Desktop Genetics, a small bioinformatics start-up out of London, has won a substantial grant to understand why some cancer cells just won’t quit. To do this, it relies on CRISPR, their expertise with genetic data, and research from Imperial College London.
Desktop Genetics has already proven that it can move some money, with a €1.87 M fundraising through business angels. It has also caught the eye of US Giant Illumina, which was interested in applying Desktop Genetics algorithms to next generation sequencing (NGS).
This start-up’s DESKGEN platform allows scientists design and manage CRISPR gene editing experiments. After all, CRISPR technology can be groundbreaking, but it is much more useful if scientists can actually use it. Furthermore, an affordable and accessible technology has even potential to create some non-traditional innovation.
Desktop Genetics is now under the spotlight of Innovate UK – a governmental initiative which has previously funded projects in cell-therapy manufacturing and a UK Biotech (Sareum) which is tackling leukaemia.
The funding amounts to €383,000 (£300k) and was awarded to a collaboration project between Desktop Genetics and the Epigenetics Unit in the Division of Cancer at Imperial College London. The project aims to study cancer epigenetics and how it relates to therapy resistance and cancer progression.
Epigenetics is a hot field (though not as hot as CRISPR), dealing with inheritable characteristics that are not coded directly in the DNA sequence. The human epigenome has some famous studies (like this one about epigenetic consequences of Holland 1944’s famine) and seems to be linked with conditions like schizophrenia, metabolic disorders and obesity.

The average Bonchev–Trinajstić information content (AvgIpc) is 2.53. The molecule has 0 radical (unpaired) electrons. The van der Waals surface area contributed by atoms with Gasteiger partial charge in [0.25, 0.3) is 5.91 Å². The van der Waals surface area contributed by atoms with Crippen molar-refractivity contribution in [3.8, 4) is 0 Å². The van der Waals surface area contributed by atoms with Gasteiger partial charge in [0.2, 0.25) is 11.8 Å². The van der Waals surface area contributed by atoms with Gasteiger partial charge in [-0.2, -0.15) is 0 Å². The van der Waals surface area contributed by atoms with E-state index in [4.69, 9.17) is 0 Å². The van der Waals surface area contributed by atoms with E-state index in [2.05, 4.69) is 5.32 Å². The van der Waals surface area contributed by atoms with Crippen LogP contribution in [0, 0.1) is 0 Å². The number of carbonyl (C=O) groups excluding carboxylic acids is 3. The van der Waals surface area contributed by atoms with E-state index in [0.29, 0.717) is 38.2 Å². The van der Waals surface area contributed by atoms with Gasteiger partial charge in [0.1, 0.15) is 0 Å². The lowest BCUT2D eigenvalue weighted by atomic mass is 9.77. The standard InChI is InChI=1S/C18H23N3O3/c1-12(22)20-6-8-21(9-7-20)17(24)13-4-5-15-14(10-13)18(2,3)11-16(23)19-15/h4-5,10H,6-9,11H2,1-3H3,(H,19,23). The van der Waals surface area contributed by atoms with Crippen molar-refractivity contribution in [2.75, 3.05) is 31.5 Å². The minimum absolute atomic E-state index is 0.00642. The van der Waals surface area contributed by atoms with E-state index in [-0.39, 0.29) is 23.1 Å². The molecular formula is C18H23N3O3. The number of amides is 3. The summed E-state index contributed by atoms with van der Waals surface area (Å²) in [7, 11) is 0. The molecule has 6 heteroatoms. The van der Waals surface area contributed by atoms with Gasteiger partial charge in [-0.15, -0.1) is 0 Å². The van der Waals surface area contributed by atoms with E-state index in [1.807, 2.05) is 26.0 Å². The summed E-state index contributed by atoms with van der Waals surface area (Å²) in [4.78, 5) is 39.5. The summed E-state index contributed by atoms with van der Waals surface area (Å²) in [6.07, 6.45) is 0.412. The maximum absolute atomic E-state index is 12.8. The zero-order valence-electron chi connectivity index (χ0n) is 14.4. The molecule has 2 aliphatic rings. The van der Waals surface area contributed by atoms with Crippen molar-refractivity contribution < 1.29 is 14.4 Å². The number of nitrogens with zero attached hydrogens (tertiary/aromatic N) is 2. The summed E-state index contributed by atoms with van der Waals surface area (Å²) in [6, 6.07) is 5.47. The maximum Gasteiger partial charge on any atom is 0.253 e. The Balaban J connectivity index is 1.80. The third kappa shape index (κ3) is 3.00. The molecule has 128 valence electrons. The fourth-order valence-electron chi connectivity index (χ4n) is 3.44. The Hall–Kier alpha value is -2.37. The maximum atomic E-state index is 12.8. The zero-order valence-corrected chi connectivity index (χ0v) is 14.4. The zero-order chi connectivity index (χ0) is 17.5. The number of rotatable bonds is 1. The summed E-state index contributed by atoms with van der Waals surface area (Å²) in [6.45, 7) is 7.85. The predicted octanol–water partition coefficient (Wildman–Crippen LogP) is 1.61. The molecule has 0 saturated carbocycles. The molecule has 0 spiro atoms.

This new project intends to study how epigenetic differences in ovarian cancer cell lines can translate into resistance to treatment (chemotherapy) – an area of ongoing research at Imperial College London.
Desktop Genetics will build a biomodel integrating genomic and epigenomic data, that can predict which CRISPR epigenetic editing targets would work best. This would be in order to make resistant cancerous cells sensitive to treatment again – and thus be able to cure the cancer with current therapies.
Given that epigenetics plays an important role in all tumour types, it is hoped that the tool developed by Desktop Genetics can be scaled-up from ovarian cell cancer (which is their focus at the moment) to many other types.
This project shows an interesting dynamic between industry, academia and government. Will the resulting tool be able to make a ‘cure’ for cancer work?